While most of the world's advanced countries face increasing difficulties in coping with the forces of globalization and competition from low-wage countries, the Scandinavian countries -- Denmark, Finland, Norway and Sweden -- seem to have managed these challenges quite well.
To be sure, Scandinavian growth is mediocre. With average yearly GDP growth of 2.2 percent from 1995 to last year it fell short of the non-Scandinavian countries of the EU-15, which grew by 2.8 percent on average.
But Scandinavia is good in terms of levels of per capita GDP and unemployment. Its average per capita GDP was 39 percent above that of the other EU countries, and on average the unemployment rate stood at 6.7 percent, compared to 8 percent elsewhere in the old EU.
What is the secret behind Scandinavia's success? One explanation of Scandinavia's strong performance is Sweden's courageous product market liberalization, the reduced generosity of Denmark's wage replacement system and the Nokia miracle in Finland.
However, while these factors may explain some of Scandinavia's success, the low rate of unemployment and the high level of GDP per capita also have a much more straightforward explanation: The high share of government employment in the labor force.
When private jobs are no longer competitive, government jobs seem an easy solution to keeping people employed.
Indeed, the share of government in employment in Scandinavia is surprising.
In Sweden, it amounts to 33.5 percent of "dependent employment" (total employment excluding the self-employed), and 32.9 percent in Denmark. On average the share of state employment in the workforce across Scandinavia is 32.7 percent, compared to only 18.5 percent on average in the non-Scandinavian countries of the EU-15.
In Germany, Europe's largest economy, the government's share of the workforce is only 12.2 percent.
So the high share of government employment contributes to the region's low unemployment rate. Moreover, it also contributes greatly to the high per-capita GDP figures, for the simple reason that the value-added created by these government jobs is part of GDP, even if it could never have been produced in the market economy.
According to the rules of national income accounting, in the absence of market prices, the contribution of the government sector to GDP is measured by the wages paid out by the government, regardless of how productive or useful the government jobs are.
Thus, the performance difference relative to Germany, say, could be caricatured as follows: while Germans collect part of the private value-added as taxes, which they then spend on unemployment benefits.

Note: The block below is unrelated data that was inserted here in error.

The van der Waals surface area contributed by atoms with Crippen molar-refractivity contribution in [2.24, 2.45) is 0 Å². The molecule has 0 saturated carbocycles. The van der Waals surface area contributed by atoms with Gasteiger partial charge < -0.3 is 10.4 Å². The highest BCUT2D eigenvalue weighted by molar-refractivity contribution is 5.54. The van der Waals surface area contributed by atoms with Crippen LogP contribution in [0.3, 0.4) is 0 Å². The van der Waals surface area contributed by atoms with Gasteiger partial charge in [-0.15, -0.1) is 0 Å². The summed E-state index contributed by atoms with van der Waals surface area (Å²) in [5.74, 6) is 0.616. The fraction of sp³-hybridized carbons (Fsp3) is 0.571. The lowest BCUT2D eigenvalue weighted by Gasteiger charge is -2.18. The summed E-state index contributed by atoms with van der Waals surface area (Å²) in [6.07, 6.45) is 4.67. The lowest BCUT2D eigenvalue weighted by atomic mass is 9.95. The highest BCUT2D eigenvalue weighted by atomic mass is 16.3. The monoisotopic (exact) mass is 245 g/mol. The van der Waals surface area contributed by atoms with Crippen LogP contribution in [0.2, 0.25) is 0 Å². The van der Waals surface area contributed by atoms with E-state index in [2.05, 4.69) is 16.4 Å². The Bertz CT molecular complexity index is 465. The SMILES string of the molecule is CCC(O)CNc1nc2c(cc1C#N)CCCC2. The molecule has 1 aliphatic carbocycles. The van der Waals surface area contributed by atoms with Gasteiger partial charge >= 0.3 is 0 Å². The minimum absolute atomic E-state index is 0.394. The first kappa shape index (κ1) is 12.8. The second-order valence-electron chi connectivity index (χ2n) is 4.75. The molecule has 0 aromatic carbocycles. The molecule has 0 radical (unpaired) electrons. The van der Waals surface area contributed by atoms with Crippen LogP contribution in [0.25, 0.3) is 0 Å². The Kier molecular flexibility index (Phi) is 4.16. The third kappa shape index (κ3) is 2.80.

Scandinavians, in addition, give their unemployed a desk and count the unemployment benefits as value-added in the government sector and, therefore, a contribution to GDP.
Apart from the accounting trick implicit in Scandinavia's success, the high share of government in employment may also make a real contribution to solving one of the most fundamental problems Western economies now face.
Prompted by capital flows to low-wage countries, specialization, outsourcing and even immigration, the equilibrium price of unskilled labor has fallen throughout the Western countries.
Yet these countries hesitate to let actual wages fall for obvious social reasons.
If they want to defend the incomes of the unskilled (or the less motivated), they have four options. The best option is to better educate the unskilled, but this is a cumbersome, time-consuming process that offers no short-term solution. Thus, only three options remain in the short and medium term.
The first option is to defend the wages of the low skilled through minimum-wage laws or paying social replacement incomes which imply minimum wage demands against the private economy.
This is the strategy that most EU countries, Germany in particular, have chosen. It results in mass unemployment that is inefficient and financially unsustainable.
The second option is to pay wage subsidies instead of wage replacement incomes to allow for the wage dispersion necessary for full employment without letting the incomes of the unskilled fall.
This is the strategy chosen by the US with its earned-income tax credit. Edmund Phelps, this year's Nobel laureate in economics, has also long advocated it.
The third option is the Scandinavian way. Here government demand for labor keeps wages high.
While many economists judge Germany's strategy the worst and the US' the best, the Scandinavian strategy can be considered a second-best strategy.
Indeed, it is better to let people clean public parks, nurse children and take care of the old in government facilities than have them do nothing, as in Germany. Even though GDP is artificially inflated, some useful activities are carried out.
Nevertheless, it might be better to let the market decide what kinds of products the low-skilled and less motivated part of the workforce should and could reasonably produce, which speaks for the US way of subsidizing wages.
Thus, the Scandinavian way is more than a mere accounting trick, but it is also less than a truly recommendable strategy for coping with the challenges of globalization.
Hans-Werner Sinn is the director of the Ifo Institute for Economic Research in Munich.